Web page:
Dr. Cindy Ayers Elliott and her "Farms In A Box." (Photo by Carolyn Campbell)

Wearing her signature pearl necklace, pink cowboy hat, and pink cowboy boots, Dr. Cindy Ayers-Elliott wants everyone to know, “I am a woman farmer. I want all women to know they can be successful farmers, too.” 

After leaving the New York investment banking world after 9/11, Cindy returned to her home state of Mississippi and bought land on the rural edge of Hind’s County. There, according to Data USA, 21.3% of the population lives below the poverty line. The largest demographic is females 25 – 34, followed by females 18 – 24 and then females 6 – 11. 

Cindy believed if she could provide women and their children access to farming, however small, perhaps the community could begin to break the spiraling cycle of poverty and reduce debilitating diseases like diabetes, high blood pressure, and the escalating mental health crisis. 

On a chilly November morning, we walked toward one of her six high tunnels. “Food deserts are everywhere — in rural regions, urban areas, small towns,” Cindy told me. “For poor folks and people of color, food deserts have been a way of life for a very long time. I want to change that mentality and reality.”  

The first tunnel was bursting with thick five-foot-tall Jamaican hibiscus sorrel. Brought to the farm by Farmer Danny and his wife Wendy from his Caribbean homeland, this powerhouse antioxidant has a tangy, sweet and sour flavor. It’s loaded with vitamin C and magnesium, essential for heart health. 

Cindy plucked a crimson fruit, peeled it and handed it to me to taste. She looked at me. “What do you think? The kids think it tastes like a Jolly Rancher.” As I bit into the plump fruit Cindy added, “We are making it into tea and jam. We want people to know that there are tasty alternatives to fast food and candy bars at gas stations.”

Stepping out of the tunnel she shifted back to the reality many poor rural families face. “If folks in food deserts are lucky, they might get to a real grocery store once a month,” she said. 

Dr. Cindy Ayers Elliott with Farmer Danny and Jamaican Sorrel. (Photo by Carolyn Campbell)

“They’ll buy canned food, noodles, and rice. You know, those boxes of noodles that are 10 for a dollar. Out in the country, where there’s no buses, you’ll see ‘em carry a 50-pound bag of rice. It’s all about volume, volume to fill their kids’ stomachs.”   

Inside the second tunnel, she extended her arm toward a table filled with planted containers, or as Cindy calls them, “Farms in a Box for Farmless Folks,” all ready to go to the Farmer’s Market the next day. Each was planted with different selections of greens and vegetables including squash, lettuce, cilantro, carrots, and peppers, accompanied by her signature labeled pink plastic stakes.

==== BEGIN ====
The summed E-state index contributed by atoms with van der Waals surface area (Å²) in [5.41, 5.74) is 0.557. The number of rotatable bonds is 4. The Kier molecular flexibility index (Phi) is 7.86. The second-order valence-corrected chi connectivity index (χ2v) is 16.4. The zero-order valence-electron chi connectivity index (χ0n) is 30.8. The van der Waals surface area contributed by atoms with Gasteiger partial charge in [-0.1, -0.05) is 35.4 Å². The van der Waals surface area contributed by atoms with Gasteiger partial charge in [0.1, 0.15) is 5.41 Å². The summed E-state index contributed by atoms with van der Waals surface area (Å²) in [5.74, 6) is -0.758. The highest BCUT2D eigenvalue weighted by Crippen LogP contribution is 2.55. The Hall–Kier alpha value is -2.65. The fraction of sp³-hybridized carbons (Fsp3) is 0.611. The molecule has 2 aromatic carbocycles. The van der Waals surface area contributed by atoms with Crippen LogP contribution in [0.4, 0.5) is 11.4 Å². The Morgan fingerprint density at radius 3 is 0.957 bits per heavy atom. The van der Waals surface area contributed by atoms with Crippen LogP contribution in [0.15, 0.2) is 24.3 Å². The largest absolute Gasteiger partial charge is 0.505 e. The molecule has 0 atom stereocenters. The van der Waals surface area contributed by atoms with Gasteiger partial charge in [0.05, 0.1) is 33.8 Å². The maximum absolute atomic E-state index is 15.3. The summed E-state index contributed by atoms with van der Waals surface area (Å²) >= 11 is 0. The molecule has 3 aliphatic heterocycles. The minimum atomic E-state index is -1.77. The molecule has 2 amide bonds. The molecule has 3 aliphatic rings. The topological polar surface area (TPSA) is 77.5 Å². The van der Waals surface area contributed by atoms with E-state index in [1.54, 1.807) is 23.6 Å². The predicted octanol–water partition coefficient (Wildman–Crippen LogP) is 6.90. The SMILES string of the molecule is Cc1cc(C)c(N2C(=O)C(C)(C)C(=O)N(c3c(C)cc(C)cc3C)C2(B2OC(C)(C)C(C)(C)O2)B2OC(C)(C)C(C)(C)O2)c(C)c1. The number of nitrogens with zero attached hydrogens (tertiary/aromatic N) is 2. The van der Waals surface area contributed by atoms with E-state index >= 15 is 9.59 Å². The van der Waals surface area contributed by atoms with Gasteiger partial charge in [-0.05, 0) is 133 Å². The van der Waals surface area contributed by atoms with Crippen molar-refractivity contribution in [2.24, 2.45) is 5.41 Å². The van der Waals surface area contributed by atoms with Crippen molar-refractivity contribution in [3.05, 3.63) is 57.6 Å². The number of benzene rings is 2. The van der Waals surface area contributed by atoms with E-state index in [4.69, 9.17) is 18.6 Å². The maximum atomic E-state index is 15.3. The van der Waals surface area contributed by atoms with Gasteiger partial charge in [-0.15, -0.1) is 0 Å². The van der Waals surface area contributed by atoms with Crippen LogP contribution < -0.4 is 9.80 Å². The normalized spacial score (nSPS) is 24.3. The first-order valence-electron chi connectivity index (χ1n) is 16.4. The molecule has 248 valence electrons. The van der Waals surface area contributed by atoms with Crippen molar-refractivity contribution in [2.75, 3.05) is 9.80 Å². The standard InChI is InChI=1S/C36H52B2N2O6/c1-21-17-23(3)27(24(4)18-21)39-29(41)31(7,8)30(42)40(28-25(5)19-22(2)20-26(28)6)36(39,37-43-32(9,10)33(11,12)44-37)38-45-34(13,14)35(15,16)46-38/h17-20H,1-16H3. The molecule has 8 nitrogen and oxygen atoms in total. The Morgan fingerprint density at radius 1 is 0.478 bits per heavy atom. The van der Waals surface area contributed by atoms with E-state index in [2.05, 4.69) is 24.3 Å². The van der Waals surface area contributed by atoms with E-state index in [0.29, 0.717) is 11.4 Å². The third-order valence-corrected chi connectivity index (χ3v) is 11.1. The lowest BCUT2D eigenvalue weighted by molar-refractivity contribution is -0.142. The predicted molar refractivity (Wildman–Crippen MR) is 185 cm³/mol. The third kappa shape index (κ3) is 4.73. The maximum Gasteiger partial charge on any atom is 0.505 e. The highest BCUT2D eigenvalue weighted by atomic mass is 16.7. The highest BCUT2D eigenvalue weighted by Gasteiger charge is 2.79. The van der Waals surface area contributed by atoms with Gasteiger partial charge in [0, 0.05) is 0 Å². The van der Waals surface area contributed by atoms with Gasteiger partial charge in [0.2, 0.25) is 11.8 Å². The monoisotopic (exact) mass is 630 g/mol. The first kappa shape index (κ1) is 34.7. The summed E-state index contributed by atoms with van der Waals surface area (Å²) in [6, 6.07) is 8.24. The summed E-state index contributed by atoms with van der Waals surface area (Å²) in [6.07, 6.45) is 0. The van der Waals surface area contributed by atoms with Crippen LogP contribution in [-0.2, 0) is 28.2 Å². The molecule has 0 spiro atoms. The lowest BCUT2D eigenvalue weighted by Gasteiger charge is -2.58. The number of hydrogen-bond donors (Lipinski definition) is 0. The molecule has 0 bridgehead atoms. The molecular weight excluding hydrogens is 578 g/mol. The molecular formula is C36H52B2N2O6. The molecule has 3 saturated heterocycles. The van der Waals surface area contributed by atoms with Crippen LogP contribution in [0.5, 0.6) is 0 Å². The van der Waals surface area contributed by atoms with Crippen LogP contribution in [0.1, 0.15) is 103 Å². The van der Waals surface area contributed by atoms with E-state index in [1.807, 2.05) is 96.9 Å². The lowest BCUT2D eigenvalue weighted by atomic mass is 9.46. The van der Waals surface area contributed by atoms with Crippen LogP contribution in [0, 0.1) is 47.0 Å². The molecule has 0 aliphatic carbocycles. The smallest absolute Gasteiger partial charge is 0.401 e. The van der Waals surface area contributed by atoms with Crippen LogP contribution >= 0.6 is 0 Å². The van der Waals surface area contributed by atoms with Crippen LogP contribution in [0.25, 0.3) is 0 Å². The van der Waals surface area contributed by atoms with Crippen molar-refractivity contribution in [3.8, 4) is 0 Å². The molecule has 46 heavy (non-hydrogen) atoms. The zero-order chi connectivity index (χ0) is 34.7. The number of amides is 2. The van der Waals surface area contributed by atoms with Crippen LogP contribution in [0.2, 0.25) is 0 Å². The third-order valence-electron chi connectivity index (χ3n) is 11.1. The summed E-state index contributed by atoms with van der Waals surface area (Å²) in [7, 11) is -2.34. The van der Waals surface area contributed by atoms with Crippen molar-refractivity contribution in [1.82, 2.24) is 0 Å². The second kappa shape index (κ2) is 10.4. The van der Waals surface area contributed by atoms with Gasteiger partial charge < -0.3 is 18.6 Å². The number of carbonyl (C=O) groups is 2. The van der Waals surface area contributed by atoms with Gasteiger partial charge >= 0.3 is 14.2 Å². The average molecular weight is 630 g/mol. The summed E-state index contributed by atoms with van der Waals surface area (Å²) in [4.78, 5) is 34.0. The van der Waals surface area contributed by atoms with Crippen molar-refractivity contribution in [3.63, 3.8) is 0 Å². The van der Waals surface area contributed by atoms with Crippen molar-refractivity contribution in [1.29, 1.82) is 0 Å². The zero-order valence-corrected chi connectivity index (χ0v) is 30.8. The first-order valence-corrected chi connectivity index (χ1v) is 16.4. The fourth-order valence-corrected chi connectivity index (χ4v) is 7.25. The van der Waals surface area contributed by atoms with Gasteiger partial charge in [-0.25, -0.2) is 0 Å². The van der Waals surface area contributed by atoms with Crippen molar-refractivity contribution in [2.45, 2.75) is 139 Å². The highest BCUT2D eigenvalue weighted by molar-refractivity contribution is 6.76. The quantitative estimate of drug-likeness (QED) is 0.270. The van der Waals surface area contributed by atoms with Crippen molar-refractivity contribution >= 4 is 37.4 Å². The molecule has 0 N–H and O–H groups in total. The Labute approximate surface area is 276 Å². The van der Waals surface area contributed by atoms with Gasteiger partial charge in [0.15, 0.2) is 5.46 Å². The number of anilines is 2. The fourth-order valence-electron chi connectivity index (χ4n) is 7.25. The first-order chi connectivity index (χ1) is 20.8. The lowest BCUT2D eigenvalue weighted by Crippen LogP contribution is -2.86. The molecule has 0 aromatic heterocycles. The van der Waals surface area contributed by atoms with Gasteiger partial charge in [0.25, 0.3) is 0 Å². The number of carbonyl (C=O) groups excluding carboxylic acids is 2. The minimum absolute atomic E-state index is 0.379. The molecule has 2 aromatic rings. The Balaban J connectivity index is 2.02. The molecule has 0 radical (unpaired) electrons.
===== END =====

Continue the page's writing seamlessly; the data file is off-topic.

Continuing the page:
Peering into each box and reading the tags, she reflected back to when the idea came to her.  “In 2011, I started wondering how to provide healthy foods to people who don’t have land,” she said. 

“Maybe they just have a stoop, or a window shelf, because they don’t have a backyard. Or maybe they don’t have tools or the ability to dig up someone else’s yard. How can we get people fresh food every day without worrying about having land, or tools or equipment? Then it came to me. What if I put a farm in a box?”

Dr. Lashanda Brumfield, a public health professor, believes these Farms in a Box not only provide healthy food choices but also build the social dynamics of families. “Back in the day, it took the family to work the farm, it gave the family something to build on,” she said. 

“Having families grow things even on a small scale allows opportunities to make connections to health, land and ancestry, and passes worth and healing down from generation to generation, where it was dropped along the way.”

In 2020, when Covid shut down Mississippi, Farms in a Box became even more important. One woman started preparing meals for her aging parents and noticed health changes. Within a matter of months, medications were reduced, and physician visits decreased. Another family started using them as an active learning project. The whole family started eating more vegetables. Could something so simple make such a substantial change?

Dr. Brumfield believes it can. “If we, as a community, can take back our health through healthy foods with easy access, we could improve our health quicker than with doctors,” she said.

At the farmer’s market, Cindy’s booths were filled with carrots, squash, two-foot-long mustard greens, peppers, sorrel tea, and, of course, Farms in a Box. From the time the market opened to closing time women lined up to talk to Cindy about the vegetables, the tea, and the boxes.  Her high heels may have been left back on Wall Street, but she and her pearls are strutting tall to bring the wealth of health back to her community. 

Carolyn Campbell is a former leadership and business coach, who left city life four years ago to better understand the rural/urban divide. She purposely lives on the average income of the rural women in a region she’s currently exploring to experience first-hand the challenges they face. Her writing addresses these issues, spotlighting local changemakers and activists. In addition to regional and national publications, her work has been featured on podcasts and radio throughout the country.

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